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King receives tax break for D.C. residents despite living in Iowa
Rep. Steve King, R-Kiron, has been identified as one of four members of Congress who are improperly receiving a homestead tax deduction, according to the Capitol Hill newspaper Roll Call.
The exemption allows people who own homes in Washington, D.C., to receive a $67,500 reduction on the assessed value of their home. The deduction also caps increases on the assessed value of homes at 10 percent above the previous year’s tax assessment. It is not supposed to be available to those who claim residency in another state even if they have a home in the District.
King, who bought a one-bedroom condominium in D.C. in 2005 for $325,000, told Roll Call he believes “the D.C. tax department made a mistake.” A King spokesman declined further comment to Roll Call.
In 2005, an investigation found that 22 senators were receiving the tax break. District officials blamed a computer glitch and have since audited the program to purge those unqualified to receive the tax break and collect back taxes owed.
At the time, several observers questioned how lawmakers could not know they were receiving the exemption since it is noted on the property tax bills homeowners receive twice a year, including a calculation of any savings.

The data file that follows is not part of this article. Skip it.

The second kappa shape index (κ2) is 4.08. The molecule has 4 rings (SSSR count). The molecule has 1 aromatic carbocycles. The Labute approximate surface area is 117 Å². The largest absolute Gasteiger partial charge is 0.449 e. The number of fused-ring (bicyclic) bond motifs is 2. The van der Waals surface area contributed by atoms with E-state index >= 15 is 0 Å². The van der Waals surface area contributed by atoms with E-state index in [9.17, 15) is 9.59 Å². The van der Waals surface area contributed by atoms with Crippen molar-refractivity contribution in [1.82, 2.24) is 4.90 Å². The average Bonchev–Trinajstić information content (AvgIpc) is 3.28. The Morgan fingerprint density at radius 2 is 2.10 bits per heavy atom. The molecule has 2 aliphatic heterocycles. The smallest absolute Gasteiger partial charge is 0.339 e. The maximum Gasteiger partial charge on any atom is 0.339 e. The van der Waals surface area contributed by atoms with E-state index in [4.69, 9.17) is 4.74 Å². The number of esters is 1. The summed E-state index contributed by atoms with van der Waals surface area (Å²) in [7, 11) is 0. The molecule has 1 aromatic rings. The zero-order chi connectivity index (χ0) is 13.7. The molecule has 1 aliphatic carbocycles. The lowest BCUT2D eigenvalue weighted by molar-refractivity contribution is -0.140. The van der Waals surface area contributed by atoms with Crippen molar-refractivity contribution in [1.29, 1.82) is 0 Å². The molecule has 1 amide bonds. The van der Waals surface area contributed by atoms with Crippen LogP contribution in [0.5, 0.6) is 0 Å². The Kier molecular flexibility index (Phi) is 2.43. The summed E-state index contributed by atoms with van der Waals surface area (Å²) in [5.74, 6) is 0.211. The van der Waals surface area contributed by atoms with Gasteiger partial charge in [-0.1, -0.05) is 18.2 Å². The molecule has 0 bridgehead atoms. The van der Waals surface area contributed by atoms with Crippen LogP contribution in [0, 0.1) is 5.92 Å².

Pete Sepp, spokesman for the National Taxpayers Union — a longtime King ally — told Roll Call that accepting the deduction amounts to “tax avoidance.”
“More than the law here is the appearance,” Sepp added. “Constituents already tend to feel that lawmakers spend too much time in Washington and not enough time at home, so how is this going to help improve that image?”
One group upset with King is supporters of allowing the nation’s capitol voting rights in the U.S. House. Earlier this month, the Iowa Republican helped stall a bill granting those rights by attaching an amendment gutting the city’s gun laws. District-based blog DCist chided King for his misstep.
King comes out looking worst of the bunch — not only is he seemingly cheating on his taxes, but he also helped stall the recent D.C. voting rights bill. Tsk tsk.
Others named in the Roll Call story were Rep. Tom Petri, R-Wis.; Rep. Phil Gingrey R-Ga.; and Rep. Mike Rogers, R-Ala.
Update: Washington, D.C., officials confirmed King’s story.